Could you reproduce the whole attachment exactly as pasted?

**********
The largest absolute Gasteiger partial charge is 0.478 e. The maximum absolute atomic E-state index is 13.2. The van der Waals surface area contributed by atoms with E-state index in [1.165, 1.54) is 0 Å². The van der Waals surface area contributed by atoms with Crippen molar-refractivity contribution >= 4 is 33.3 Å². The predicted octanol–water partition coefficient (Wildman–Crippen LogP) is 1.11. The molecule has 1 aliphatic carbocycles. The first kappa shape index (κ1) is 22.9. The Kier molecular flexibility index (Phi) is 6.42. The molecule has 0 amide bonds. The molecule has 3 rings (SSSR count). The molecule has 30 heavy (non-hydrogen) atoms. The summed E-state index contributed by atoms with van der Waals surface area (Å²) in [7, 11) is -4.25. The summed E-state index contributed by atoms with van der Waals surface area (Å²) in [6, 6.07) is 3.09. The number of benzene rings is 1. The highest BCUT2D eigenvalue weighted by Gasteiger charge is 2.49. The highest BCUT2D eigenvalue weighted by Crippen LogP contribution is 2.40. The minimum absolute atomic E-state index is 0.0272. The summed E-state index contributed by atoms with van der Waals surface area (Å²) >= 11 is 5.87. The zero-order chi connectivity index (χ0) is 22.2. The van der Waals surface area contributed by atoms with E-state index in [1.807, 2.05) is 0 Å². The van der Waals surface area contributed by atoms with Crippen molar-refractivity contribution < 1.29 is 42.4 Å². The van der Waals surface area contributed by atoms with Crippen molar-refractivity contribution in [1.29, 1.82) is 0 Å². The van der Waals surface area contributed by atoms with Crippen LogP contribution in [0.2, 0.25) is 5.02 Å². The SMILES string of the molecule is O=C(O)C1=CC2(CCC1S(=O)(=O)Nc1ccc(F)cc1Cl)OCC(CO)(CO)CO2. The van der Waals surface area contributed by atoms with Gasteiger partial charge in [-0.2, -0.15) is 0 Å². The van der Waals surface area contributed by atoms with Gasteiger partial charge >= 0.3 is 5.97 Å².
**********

The largest absolute Gasteiger partial charge is 0.478 e. The maximum absolute atomic E-state index is 13.2. The van der Waals surface area contributed by atoms with E-state index in [1.165, 1.54) is 0 Å². The van der Waals surface area contributed by atoms with Crippen molar-refractivity contribution >= 4 is 33.3 Å². The predicted octanol–water partition coefficient (Wildman–Crippen LogP) is 1.11. The molecule has 1 aliphatic carbocycles. The first kappa shape index (κ1) is 22.9. The Kier molecular flexibility index (Phi) is 6.42. The molecule has 0 amide bonds. The molecule has 3 rings (SSSR count). The molecule has 30 heavy (non-hydrogen) atoms. The summed E-state index contributed by atoms with van der Waals surface area (Å²) in [7, 11) is -4.25. The summed E-state index contributed by atoms with van der Waals surface area (Å²) in [6, 6.07) is 3.09. The number of benzene rings is 1. The highest BCUT2D eigenvalue weighted by Gasteiger charge is 2.49. The highest BCUT2D eigenvalue weighted by Crippen LogP contribution is 2.40. The minimum absolute atomic E-state index is 0.0272. The summed E-state index contributed by atoms with van der Waals surface area (Å²) >= 11 is 5.87. The zero-order chi connectivity index (χ0) is 22.2. The van der Waals surface area contributed by atoms with E-state index in [1.807, 2.05) is 0 Å². The van der Waals surface area contributed by atoms with Crippen molar-refractivity contribution < 1.29 is 42.4 Å². The van der Waals surface area contributed by atoms with Crippen molar-refractivity contribution in [1.29, 1.82) is 0 Å². The van der Waals surface area contributed by atoms with Crippen LogP contribution in [0.2, 0.25) is 5.02 Å². The SMILES string of the molecule is O=C(O)C1=CC2(CCC1S(=O)(=O)Nc1ccc(F)cc1Cl)OCC(CO)(CO)CO2. The van der Waals surface area contributed by atoms with Gasteiger partial charge in [-0.2, -0.15) is 0 Å². The van der Waals surface area contributed by atoms with Gasteiger partial charge >= 0.3 is 5.97 Å².